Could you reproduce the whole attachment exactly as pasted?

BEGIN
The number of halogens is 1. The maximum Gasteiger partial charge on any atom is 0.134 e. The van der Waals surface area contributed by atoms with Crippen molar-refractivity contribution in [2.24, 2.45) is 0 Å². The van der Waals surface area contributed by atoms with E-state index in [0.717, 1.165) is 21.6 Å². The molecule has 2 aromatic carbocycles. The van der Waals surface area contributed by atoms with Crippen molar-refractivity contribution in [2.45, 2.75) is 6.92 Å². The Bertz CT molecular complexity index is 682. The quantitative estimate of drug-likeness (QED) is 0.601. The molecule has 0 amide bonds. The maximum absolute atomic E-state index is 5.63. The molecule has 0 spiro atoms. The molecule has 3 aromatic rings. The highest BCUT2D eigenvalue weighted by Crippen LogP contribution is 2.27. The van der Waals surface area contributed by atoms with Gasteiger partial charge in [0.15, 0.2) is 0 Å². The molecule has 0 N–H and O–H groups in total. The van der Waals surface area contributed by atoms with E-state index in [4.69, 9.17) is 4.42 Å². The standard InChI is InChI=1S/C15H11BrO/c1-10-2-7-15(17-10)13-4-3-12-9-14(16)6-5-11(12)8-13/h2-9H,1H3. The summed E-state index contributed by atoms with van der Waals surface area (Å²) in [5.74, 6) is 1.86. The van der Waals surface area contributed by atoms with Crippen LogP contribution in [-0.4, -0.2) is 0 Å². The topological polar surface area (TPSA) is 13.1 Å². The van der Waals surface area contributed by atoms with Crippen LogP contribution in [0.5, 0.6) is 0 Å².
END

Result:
The number of halogens is 1. The maximum Gasteiger partial charge on any atom is 0.134 e. The van der Waals surface area contributed by atoms with Crippen molar-refractivity contribution in [2.24, 2.45) is 0 Å². The van der Waals surface area contributed by atoms with E-state index in [0.717, 1.165) is 21.6 Å². The molecule has 2 aromatic carbocycles. The van der Waals surface area contributed by atoms with Crippen molar-refractivity contribution in [2.45, 2.75) is 6.92 Å². The Bertz CT molecular complexity index is 682. The quantitative estimate of drug-likeness (QED) is 0.601. The molecule has 0 amide bonds. The maximum absolute atomic E-state index is 5.63. The molecule has 0 spiro atoms. The molecule has 3 aromatic rings. The highest BCUT2D eigenvalue weighted by Crippen LogP contribution is 2.27. The van der Waals surface area contributed by atoms with Gasteiger partial charge in [0.15, 0.2) is 0 Å². The molecule has 0 N–H and O–H groups in total. The van der Waals surface area contributed by atoms with E-state index in [4.69, 9.17) is 4.42 Å². The standard InChI is InChI=1S/C15H11BrO/c1-10-2-7-15(17-10)13-4-3-12-9-14(16)6-5-11(12)8-13/h2-9H,1H3. The summed E-state index contributed by atoms with van der Waals surface area (Å²) in [5.74, 6) is 1.86. The van der Waals surface area contributed by atoms with Crippen LogP contribution in [-0.4, -0.2) is 0 Å². The topological polar surface area (TPSA) is 13.1 Å². The van der Waals surface area contributed by atoms with Crippen LogP contribution in [0.5, 0.6) is 0 Å².